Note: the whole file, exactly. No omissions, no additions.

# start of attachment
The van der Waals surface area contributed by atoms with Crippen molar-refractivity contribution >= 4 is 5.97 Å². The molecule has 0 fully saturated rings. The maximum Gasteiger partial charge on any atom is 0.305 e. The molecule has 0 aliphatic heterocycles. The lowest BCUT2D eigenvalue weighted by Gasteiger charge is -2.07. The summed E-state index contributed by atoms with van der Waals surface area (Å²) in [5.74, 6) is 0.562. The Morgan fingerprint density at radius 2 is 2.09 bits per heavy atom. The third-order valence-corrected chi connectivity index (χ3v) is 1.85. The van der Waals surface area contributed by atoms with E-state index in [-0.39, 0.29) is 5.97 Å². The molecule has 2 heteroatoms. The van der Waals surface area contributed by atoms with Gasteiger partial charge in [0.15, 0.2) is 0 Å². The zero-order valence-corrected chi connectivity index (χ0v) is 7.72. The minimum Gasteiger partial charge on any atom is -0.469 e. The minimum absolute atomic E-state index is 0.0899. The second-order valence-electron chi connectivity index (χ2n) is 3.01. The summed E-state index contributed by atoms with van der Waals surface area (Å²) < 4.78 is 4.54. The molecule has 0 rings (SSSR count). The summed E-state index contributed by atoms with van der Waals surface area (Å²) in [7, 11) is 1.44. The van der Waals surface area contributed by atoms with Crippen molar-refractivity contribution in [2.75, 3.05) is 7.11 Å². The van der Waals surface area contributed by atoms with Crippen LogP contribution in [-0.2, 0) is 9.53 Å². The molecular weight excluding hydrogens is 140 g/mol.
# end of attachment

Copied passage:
The van der Waals surface area contributed by atoms with Crippen molar-refractivity contribution >= 4 is 5.97 Å². The molecule has 0 fully saturated rings. The maximum Gasteiger partial charge on any atom is 0.305 e. The molecule has 0 aliphatic heterocycles. The lowest BCUT2D eigenvalue weighted by Gasteiger charge is -2.07. The summed E-state index contributed by atoms with van der Waals surface area (Å²) in [5.74, 6) is 0.562. The Morgan fingerprint density at radius 2 is 2.09 bits per heavy atom. The third-order valence-corrected chi connectivity index (χ3v) is 1.85. The van der Waals surface area contributed by atoms with E-state index in [-0.39, 0.29) is 5.97 Å². The molecule has 2 heteroatoms. The van der Waals surface area contributed by atoms with Gasteiger partial charge in [0.15, 0.2) is 0 Å². The zero-order valence-corrected chi connectivity index (χ0v) is 7.72. The minimum Gasteiger partial charge on any atom is -0.469 e. The minimum absolute atomic E-state index is 0.0899. The second-order valence-electron chi connectivity index (χ2n) is 3.01. The summed E-state index contributed by atoms with van der Waals surface area (Å²) < 4.78 is 4.54. The molecule has 0 rings (SSSR count). The summed E-state index contributed by atoms with van der Waals surface area (Å²) in [7, 11) is 1.44. The van der Waals surface area contributed by atoms with Crippen molar-refractivity contribution in [2.75, 3.05) is 7.11 Å². The van der Waals surface area contributed by atoms with Crippen LogP contribution in [-0.2, 0) is 9.53 Å². The molecular weight excluding hydrogens is 140 g/mol.